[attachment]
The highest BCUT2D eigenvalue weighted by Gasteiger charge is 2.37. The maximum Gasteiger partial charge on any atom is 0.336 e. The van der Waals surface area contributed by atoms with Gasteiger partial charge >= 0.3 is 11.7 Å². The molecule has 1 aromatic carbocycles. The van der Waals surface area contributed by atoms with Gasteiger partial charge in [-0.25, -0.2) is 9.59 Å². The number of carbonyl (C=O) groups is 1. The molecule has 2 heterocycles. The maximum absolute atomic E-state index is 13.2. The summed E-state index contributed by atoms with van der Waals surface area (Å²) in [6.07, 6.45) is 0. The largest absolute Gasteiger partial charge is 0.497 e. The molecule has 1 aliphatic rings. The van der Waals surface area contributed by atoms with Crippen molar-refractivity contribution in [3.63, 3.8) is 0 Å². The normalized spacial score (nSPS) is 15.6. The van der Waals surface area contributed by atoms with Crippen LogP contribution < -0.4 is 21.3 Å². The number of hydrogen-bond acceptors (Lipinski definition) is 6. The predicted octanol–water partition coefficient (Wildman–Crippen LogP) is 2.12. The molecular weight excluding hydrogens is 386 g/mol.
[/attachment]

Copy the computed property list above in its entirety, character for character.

The highest BCUT2D eigenvalue weighted by Gasteiger charge is 2.37. The maximum Gasteiger partial charge on any atom is 0.336 e. The van der Waals surface area contributed by atoms with Gasteiger partial charge >= 0.3 is 11.7 Å². The molecule has 1 aromatic carbocycles. The van der Waals surface area contributed by atoms with Gasteiger partial charge in [-0.25, -0.2) is 9.59 Å². The number of carbonyl (C=O) groups is 1. The molecule has 2 heterocycles. The maximum absolute atomic E-state index is 13.2. The summed E-state index contributed by atoms with van der Waals surface area (Å²) in [6.07, 6.45) is 0. The largest absolute Gasteiger partial charge is 0.497 e. The molecule has 1 aliphatic rings. The van der Waals surface area contributed by atoms with Crippen molar-refractivity contribution in [3.63, 3.8) is 0 Å². The normalized spacial score (nSPS) is 15.6. The van der Waals surface area contributed by atoms with Crippen LogP contribution < -0.4 is 21.3 Å². The number of hydrogen-bond acceptors (Lipinski definition) is 6. The predicted octanol–water partition coefficient (Wildman–Crippen LogP) is 2.12. The molecular weight excluding hydrogens is 386 g/mol.